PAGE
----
By Sharon Atieno

With malaria claiming 400,000 lives every year, researchers have identified a microbe in malaria mosquitoes that is capable of blocking transmission of the disease from the insects to people.

In a study published in Nature Communications journal, the scientists from the International Centre of Insect Physiology and Ecology (icipe) and the University of Glasgow, UK, report that the microbe, which they have named Microsporidia MB, was found in anopheles mosquitoes in a study conducted mainly on the shores of Lake Victoria in Kenya.

The researchers established that mosquitoes carrying Microsporidia MB do not harbour malaria parasites either in nature, or after experimental infection in the laboratory. The research also showed that Microsporidia MB is passed from female mosquitoes to their offspring at high rates, and the microbe does not kill or cause obvious harm to the mosquito host.
 
“The bodies of all animals are inhabited by microbes which are either detrimental – in other words pathogens; or neutral / beneficial symbionts,” explains Dr Jeremy Herren, current icipe Scientist who led the study while jointly affiliated with icipe and the University of Glasgow, UK.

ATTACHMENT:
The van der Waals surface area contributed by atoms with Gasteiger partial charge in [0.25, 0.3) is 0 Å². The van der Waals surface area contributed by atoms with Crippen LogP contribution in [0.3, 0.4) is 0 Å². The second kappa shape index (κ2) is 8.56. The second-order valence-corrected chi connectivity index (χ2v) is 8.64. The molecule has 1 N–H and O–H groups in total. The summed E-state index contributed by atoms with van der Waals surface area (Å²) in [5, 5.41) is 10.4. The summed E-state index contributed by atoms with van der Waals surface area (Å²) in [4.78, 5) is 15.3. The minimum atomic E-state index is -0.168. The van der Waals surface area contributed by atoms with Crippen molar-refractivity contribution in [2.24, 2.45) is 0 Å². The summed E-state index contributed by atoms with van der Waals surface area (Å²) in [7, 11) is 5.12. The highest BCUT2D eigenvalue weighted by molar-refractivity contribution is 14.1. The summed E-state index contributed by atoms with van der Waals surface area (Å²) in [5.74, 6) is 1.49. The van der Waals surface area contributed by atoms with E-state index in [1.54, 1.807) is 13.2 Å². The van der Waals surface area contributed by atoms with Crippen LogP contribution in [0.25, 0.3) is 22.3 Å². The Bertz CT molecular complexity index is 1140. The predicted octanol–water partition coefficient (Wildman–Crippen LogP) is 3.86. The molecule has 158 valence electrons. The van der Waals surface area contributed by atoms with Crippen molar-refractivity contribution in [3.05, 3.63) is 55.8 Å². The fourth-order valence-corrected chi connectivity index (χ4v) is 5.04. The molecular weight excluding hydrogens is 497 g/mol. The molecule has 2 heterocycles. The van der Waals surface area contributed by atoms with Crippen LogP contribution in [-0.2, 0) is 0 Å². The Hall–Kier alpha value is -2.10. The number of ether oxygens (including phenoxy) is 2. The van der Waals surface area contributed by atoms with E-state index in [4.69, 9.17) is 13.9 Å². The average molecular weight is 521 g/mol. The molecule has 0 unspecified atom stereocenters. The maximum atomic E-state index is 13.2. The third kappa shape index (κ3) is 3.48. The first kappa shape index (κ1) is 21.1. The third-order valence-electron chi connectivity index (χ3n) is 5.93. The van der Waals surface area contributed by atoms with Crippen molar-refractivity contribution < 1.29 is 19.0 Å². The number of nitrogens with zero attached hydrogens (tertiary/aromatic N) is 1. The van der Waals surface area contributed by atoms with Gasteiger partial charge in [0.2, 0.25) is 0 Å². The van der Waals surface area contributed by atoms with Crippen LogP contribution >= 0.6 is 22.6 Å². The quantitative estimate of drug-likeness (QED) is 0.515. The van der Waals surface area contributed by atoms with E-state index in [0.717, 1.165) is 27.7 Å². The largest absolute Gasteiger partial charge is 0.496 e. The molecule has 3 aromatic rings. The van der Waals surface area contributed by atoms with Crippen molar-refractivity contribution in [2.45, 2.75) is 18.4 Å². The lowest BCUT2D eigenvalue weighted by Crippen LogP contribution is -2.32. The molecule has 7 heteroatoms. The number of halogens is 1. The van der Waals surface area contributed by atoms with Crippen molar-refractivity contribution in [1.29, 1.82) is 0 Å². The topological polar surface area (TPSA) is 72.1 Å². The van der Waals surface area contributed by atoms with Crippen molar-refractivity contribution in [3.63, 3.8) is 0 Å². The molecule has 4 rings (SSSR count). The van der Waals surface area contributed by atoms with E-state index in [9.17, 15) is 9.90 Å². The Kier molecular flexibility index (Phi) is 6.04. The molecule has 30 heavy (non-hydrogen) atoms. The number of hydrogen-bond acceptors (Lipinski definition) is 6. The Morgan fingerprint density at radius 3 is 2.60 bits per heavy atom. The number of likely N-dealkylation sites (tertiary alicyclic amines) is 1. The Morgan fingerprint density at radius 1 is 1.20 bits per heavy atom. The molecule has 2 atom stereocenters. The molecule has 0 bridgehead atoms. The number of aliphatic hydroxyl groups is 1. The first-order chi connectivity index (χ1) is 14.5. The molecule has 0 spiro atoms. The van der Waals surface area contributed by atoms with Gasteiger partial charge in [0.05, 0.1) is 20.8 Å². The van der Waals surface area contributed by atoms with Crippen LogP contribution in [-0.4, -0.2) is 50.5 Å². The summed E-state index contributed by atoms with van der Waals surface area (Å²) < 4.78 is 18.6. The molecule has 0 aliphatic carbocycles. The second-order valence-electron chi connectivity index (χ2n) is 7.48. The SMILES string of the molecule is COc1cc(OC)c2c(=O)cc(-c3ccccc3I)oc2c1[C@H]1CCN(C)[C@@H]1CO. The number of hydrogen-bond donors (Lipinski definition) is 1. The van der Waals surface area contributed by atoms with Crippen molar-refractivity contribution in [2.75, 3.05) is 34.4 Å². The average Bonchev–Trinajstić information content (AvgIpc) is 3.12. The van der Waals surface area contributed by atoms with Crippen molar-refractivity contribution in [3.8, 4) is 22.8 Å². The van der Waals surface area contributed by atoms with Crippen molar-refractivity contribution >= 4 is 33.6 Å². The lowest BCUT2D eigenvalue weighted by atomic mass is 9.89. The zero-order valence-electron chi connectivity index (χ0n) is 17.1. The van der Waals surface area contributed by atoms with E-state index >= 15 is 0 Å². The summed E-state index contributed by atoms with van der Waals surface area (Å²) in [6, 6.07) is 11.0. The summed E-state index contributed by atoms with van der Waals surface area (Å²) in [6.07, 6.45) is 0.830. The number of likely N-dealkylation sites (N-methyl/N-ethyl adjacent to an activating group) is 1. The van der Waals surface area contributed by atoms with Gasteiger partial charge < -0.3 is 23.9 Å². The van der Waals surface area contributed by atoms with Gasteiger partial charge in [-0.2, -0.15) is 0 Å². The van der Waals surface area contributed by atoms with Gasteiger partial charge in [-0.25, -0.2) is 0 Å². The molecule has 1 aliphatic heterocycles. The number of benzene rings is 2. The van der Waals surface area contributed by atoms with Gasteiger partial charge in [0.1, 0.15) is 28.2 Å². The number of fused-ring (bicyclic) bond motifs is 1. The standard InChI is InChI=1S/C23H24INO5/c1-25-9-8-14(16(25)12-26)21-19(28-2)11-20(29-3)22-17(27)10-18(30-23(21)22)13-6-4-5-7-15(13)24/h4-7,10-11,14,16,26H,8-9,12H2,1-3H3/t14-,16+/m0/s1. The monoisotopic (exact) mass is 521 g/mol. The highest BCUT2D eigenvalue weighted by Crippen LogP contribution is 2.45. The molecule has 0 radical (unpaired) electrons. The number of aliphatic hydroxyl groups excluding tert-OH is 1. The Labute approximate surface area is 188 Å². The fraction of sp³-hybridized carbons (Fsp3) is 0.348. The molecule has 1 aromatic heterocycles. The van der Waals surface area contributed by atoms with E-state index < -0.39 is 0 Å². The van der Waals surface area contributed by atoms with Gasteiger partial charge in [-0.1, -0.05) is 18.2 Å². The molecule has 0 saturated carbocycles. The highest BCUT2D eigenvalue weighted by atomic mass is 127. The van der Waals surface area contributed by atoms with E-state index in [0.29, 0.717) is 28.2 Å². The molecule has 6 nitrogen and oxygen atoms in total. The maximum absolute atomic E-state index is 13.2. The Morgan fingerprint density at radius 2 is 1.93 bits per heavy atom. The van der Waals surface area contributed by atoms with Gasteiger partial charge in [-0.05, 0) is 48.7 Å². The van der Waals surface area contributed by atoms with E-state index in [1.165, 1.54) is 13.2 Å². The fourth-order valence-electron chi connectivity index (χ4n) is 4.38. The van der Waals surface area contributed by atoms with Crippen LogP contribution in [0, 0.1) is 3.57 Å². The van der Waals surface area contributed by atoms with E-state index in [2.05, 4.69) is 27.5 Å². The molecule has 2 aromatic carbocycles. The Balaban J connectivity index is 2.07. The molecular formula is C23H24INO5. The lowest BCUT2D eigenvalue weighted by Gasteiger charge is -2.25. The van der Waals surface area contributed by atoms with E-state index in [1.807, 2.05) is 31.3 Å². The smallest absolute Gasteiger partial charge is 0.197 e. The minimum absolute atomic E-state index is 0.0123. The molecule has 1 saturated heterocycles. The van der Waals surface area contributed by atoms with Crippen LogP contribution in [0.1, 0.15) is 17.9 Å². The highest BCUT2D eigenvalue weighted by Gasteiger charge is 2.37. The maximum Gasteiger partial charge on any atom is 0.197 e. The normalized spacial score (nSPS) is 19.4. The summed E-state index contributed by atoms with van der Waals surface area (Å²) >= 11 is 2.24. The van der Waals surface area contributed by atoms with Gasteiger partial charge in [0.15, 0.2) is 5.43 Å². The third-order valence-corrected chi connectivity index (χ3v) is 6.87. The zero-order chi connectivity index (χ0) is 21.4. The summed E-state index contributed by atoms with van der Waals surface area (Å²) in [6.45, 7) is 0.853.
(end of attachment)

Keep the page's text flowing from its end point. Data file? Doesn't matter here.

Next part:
“Healthy insects often have microbial symbionts inside their bodies and cells, which can have major effects on the biology of their hosts. At icipe, my team’s research is focused on this type of microbial symbiont, especially when they may be interfering with transmission of diseases by insects.”

 Despite the new microbe being naturally found at relatively low levels in malaria mosquitoes in Kenya, the researchers believe that there may be ways to increase the proportion of mosquitoes that carry it, to block their capacity to transmit malaria.

This type of transmission-blocking intervention has been shown to have transformative potential for controlling Dengue, a disease transmitted by Aedes aegypti mosquitoes. Until now, there have been few examples of microbes that affect malaria transmission mosquitoes.  “We were excited to find that the Microsporidia MB symbiont is transmitted from mother mosquitoes to their offspring, and that the microbe does not compromise the ability of mosquitoes to survive,” adds Lilian Mbaisi, a Kenyan scholar who was involved in the study, as part of her MSc research at icipe, registered at the University of Nairobi.

The authors note that these two attributes are key, as they could enable the spread of symbionts through mosquito populations, and their maintenance across many malaria transmission seasons.

However, the researchers stress that further studies will be needed to determine precisely how Microsporidia MB could be used to control malaria. The next phase of the research will investigate the dynamics of the microbes in large mosquito populations in screen house ‘semi-field’ facilities.

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